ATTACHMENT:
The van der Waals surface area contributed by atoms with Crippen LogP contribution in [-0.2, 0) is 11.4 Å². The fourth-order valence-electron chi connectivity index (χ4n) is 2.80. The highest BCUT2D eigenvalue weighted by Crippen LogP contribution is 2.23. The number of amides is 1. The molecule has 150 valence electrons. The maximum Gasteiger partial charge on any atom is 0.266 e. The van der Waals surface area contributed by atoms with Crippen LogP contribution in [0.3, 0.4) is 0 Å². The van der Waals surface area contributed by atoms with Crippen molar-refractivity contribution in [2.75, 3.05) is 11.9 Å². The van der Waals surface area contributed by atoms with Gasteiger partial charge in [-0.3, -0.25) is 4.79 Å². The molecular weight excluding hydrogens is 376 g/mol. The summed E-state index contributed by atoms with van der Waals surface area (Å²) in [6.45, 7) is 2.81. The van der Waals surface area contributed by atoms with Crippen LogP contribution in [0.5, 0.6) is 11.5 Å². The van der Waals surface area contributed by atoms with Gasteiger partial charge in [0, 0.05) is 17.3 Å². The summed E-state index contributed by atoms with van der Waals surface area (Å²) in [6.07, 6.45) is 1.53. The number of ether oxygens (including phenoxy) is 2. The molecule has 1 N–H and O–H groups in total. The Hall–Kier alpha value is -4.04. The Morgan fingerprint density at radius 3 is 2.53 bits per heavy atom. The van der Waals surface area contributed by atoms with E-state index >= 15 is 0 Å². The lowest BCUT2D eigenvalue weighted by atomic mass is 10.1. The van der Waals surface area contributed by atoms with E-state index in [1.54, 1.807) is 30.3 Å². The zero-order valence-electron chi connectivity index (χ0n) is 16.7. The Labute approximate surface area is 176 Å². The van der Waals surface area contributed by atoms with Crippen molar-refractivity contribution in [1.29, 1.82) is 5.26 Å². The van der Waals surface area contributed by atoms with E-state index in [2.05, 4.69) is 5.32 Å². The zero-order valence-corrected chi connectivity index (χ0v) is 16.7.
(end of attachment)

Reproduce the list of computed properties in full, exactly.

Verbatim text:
The van der Waals surface area contributed by atoms with Crippen LogP contribution in [-0.2, 0) is 11.4 Å². The fourth-order valence-electron chi connectivity index (χ4n) is 2.80. The highest BCUT2D eigenvalue weighted by Crippen LogP contribution is 2.23. The number of amides is 1. The molecule has 150 valence electrons. The maximum Gasteiger partial charge on any atom is 0.266 e. The van der Waals surface area contributed by atoms with Crippen LogP contribution in [0.3, 0.4) is 0 Å². The van der Waals surface area contributed by atoms with Crippen molar-refractivity contribution in [2.75, 3.05) is 11.9 Å². The van der Waals surface area contributed by atoms with Gasteiger partial charge in [-0.3, -0.25) is 4.79 Å². The molecular weight excluding hydrogens is 376 g/mol. The summed E-state index contributed by atoms with van der Waals surface area (Å²) in [6.45, 7) is 2.81. The van der Waals surface area contributed by atoms with Crippen LogP contribution in [0.5, 0.6) is 11.5 Å². The van der Waals surface area contributed by atoms with Gasteiger partial charge in [0, 0.05) is 17.3 Å². The summed E-state index contributed by atoms with van der Waals surface area (Å²) in [6.07, 6.45) is 1.53. The number of ether oxygens (including phenoxy) is 2. The molecule has 1 N–H and O–H groups in total. The Hall–Kier alpha value is -4.04. The Morgan fingerprint density at radius 3 is 2.53 bits per heavy atom. The van der Waals surface area contributed by atoms with E-state index >= 15 is 0 Å². The lowest BCUT2D eigenvalue weighted by atomic mass is 10.1. The van der Waals surface area contributed by atoms with E-state index in [1.54, 1.807) is 30.3 Å². The zero-order valence-electron chi connectivity index (χ0n) is 16.7. The Labute approximate surface area is 176 Å². The van der Waals surface area contributed by atoms with Crippen molar-refractivity contribution in [1.29, 1.82) is 5.26 Å². The van der Waals surface area contributed by atoms with E-state index in [2.05, 4.69) is 5.32 Å². The zero-order valence-corrected chi connectivity index (χ0v) is 16.7.